Valentine’s Day, Your Way—Partnered Up… or Not

Legend has it that St. Valentine was a rebel. So history tells us we can—and should!—expand this holiday beyond romantic love to include all those we love and make it our own.

Between being surrounded by heart-shaped everything and feeling pressure to have the most romantic night of the year, it’s hard to escape Valentine’s Day.

“It’s not a secret that society has historically placed a ton of emphasis—and pressure—on being in a relationship or having a date on Valentine’s Day,” says Victoria Rodriguez, LMSW, a psychotherapist who specializes in coaching people going through life transitions. “Though this pressure still exists in some forms, we are in a new age where being in a romantic relationship is not the defining factor of a person and celebrating each other, as well as ourselves (with a dash of humility), should be a normal occurrence.”

Whether you’re single, married, or in one of the many spaces in between, it’s important to remember that there can be a lot more to celebrate during this occasion. And what “more” means is up to you. “Be a rebel,” Rodriguez says.

One version of the St. Valentine story portrays him as a rebel who risked his life to secretly marry couples who were not legally permitted to wed, says Caroline McBride, a rom-com novelist. McBride encourages all of us to “channel the fearless saint of love and rebel against the misconception that the day is only meant to celebrate romance.”

How, you’re wondering? “Jump on the inclusivity bandwagon and think of Valentine’s Day as an opportunity to celebrate everyone you care about,” McBride says. 

After all, for many of us, our first Valentine’s Day memories involved giving cards and little gifts to anyone and everyone we wanted. It’s that kind of expansiveness we should still employ when Feb. 14 rolls around—expressing love to not only our romantic partners but to those we love platonically as well.

McBride agrees, recalling her personal Valentine’s Day induction memories: “Elementary school programmed me to think of Valentine’s Day as a platonic celebration through mandatory card exchanges with all classmates,” she says. “As adults, it’s a good idea to check in on your friends via text or email, as the pressure caused from expectations of the day can stress out singles as well as those in relationships.”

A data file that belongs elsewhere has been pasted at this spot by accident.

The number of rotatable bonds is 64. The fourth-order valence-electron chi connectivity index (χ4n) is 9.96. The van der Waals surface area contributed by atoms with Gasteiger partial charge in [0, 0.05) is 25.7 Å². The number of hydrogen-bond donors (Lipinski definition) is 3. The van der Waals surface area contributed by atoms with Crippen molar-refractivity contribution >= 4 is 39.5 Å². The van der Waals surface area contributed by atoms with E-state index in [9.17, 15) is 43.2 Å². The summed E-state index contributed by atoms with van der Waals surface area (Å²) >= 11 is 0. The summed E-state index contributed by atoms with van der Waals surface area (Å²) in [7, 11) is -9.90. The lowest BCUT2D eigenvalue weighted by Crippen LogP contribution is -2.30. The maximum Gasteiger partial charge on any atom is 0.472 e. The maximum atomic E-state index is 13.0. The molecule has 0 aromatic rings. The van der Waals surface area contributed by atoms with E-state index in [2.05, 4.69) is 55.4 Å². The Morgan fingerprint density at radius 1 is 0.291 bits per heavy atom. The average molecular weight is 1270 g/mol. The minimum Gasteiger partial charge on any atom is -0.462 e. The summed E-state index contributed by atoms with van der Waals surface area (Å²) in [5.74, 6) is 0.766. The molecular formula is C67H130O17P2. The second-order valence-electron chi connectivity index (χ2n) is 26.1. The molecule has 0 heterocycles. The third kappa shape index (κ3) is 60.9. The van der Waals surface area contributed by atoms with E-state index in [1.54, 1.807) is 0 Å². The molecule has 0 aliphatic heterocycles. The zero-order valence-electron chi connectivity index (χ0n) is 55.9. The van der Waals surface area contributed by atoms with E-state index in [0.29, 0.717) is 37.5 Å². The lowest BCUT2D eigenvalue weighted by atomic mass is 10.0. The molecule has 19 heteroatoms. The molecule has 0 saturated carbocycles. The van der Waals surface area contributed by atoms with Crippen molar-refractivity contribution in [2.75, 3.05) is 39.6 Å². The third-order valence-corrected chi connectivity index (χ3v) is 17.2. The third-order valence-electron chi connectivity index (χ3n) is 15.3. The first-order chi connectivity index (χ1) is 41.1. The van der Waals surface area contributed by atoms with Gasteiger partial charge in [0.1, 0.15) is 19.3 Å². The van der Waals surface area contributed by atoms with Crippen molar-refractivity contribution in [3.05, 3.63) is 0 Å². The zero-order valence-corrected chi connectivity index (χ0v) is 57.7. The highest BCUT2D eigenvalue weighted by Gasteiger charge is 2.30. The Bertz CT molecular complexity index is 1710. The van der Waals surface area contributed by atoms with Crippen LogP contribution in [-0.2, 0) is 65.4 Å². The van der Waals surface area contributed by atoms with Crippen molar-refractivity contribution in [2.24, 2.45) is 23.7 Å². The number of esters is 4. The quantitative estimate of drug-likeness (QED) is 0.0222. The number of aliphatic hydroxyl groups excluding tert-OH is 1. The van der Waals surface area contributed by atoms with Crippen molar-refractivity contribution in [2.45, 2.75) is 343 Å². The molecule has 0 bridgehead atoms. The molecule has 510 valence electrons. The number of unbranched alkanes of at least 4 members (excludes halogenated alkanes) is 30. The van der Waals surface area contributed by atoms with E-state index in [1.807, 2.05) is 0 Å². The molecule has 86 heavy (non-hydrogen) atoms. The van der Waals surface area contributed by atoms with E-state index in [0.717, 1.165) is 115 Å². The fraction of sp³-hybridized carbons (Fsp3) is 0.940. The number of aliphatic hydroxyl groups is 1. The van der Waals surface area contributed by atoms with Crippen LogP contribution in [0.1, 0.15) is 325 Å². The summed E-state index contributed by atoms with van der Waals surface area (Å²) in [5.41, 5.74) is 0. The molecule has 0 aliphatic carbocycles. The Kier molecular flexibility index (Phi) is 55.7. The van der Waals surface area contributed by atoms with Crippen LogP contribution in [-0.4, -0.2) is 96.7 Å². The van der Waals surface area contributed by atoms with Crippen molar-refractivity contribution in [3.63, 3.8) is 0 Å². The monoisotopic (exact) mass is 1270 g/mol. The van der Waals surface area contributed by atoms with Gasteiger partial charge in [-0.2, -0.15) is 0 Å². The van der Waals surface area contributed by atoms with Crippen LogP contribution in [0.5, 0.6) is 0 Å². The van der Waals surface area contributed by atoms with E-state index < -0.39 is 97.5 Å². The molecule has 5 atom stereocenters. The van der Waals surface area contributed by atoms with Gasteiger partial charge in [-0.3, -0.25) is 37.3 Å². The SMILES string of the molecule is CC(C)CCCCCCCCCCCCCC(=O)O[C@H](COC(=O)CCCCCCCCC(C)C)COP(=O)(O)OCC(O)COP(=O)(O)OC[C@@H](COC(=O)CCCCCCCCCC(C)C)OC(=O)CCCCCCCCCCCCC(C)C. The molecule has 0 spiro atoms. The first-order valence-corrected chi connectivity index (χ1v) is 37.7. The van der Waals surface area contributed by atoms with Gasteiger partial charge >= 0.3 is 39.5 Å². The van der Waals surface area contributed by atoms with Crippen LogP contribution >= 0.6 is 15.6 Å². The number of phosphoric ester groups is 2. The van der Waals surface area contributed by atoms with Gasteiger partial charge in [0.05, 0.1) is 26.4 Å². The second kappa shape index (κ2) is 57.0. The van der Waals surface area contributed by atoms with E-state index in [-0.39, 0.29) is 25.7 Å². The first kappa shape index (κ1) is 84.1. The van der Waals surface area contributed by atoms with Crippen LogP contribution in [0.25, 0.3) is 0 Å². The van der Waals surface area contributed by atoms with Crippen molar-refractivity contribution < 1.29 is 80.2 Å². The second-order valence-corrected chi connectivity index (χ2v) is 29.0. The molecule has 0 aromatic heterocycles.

For those who are flying solo, start new traditions. McBride advocates going out to dinner as a group, exchanging gifts with friends instead of just romantic partners, or organizing a potluck in one’s home or a physical activity together like yoga, spinning, or hiking.

And while you’re spreading the love, consider those who might need it most. “We can look at this as a day of taking loving action, such as volunteering somewhere or visiting shut-ins or seniors who do not have a family,” says Elisa Robyn, PhD, wealth relationship expert and author of a spiritual romance novel, The Way of the Well. “Think of all the holidays we have that involve buying gifts or spending money on large meals. But we do not have a holiday that is just about being loving in the world. We can choose, as we see fit, to turn the day into one of sharing and spreading kindness with those around us.”

Robyn suggests walking dogs at a shelter, volunteering with a friend or family member, or running a race to raise money for a good cause. And sometimes gestures don’t have to be that grand. “Say please and thank you to everyone you meet,” she says, “or write a positive comment on someone’s blog post, or greet people by name if they have a name tag.”

And there’s no better person to show love to than yourself, so celebrate with some self-care, as well. “Start a tradition of a heart wellness day,” advises relationship expert Tara L. Skubella. “Learn breath work, meditate, and eat heart-healthy foods.”

Ultimately, Valentine’s Day is yours to celebrate however you’d like. A bathtub full of bubbles, paired with a flute of your favorite bubbly beverage? Volunteering with a local charity? Starting a new way to celebrate with a romantic partner or platonic friend? Why not?

By inventing your own traditions, the holiday will be more meaningful—and fun.

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